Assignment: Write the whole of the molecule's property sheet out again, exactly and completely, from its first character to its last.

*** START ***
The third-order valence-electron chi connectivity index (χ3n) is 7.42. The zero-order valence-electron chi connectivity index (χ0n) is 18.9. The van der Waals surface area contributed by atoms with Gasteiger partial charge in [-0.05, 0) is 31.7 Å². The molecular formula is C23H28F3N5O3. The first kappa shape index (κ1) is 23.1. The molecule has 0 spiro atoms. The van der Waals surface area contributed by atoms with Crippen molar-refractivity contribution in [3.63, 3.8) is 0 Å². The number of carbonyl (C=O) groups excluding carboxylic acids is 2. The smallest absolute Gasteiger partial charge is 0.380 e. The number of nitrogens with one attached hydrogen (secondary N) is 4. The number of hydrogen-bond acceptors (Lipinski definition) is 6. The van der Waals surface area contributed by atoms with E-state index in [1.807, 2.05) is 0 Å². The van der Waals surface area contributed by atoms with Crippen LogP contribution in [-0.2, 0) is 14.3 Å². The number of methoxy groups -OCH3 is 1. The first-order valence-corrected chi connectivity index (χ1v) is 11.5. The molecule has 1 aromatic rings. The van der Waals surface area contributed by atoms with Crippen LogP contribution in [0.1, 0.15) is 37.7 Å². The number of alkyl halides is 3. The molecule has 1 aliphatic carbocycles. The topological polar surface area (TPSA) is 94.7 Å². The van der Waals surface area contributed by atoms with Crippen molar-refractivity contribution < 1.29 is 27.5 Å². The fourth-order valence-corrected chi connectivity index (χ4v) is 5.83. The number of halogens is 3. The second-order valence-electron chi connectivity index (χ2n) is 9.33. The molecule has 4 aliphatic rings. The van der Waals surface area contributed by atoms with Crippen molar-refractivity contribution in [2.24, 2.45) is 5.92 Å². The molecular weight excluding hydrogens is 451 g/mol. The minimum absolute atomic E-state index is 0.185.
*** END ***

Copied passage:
The third-order valence-electron chi connectivity index (χ3n) is 7.42. The zero-order valence-electron chi connectivity index (χ0n) is 18.9. The van der Waals surface area contributed by atoms with Gasteiger partial charge in [-0.05, 0) is 31.7 Å². The molecular formula is C23H28F3N5O3. The first kappa shape index (κ1) is 23.1. The molecule has 0 spiro atoms. The van der Waals surface area contributed by atoms with Crippen molar-refractivity contribution in [3.63, 3.8) is 0 Å². The number of carbonyl (C=O) groups excluding carboxylic acids is 2. The smallest absolute Gasteiger partial charge is 0.380 e. The number of nitrogens with one attached hydrogen (secondary N) is 4. The number of hydrogen-bond acceptors (Lipinski definition) is 6. The van der Waals surface area contributed by atoms with E-state index in [1.807, 2.05) is 0 Å². The van der Waals surface area contributed by atoms with Crippen LogP contribution in [-0.2, 0) is 14.3 Å². The number of methoxy groups -OCH3 is 1. The first-order valence-corrected chi connectivity index (χ1v) is 11.5. The molecule has 1 aromatic rings. The van der Waals surface area contributed by atoms with Crippen LogP contribution in [0.1, 0.15) is 37.7 Å². The number of alkyl halides is 3. The molecule has 1 aliphatic carbocycles. The topological polar surface area (TPSA) is 94.7 Å². The van der Waals surface area contributed by atoms with Crippen molar-refractivity contribution < 1.29 is 27.5 Å². The fourth-order valence-corrected chi connectivity index (χ4v) is 5.83. The number of halogens is 3. The second-order valence-electron chi connectivity index (χ2n) is 9.33. The molecule has 4 aliphatic rings. The van der Waals surface area contributed by atoms with Crippen molar-refractivity contribution in [2.24, 2.45) is 5.92 Å². The molecular weight excluding hydrogens is 451 g/mol. The minimum absolute atomic E-state index is 0.185.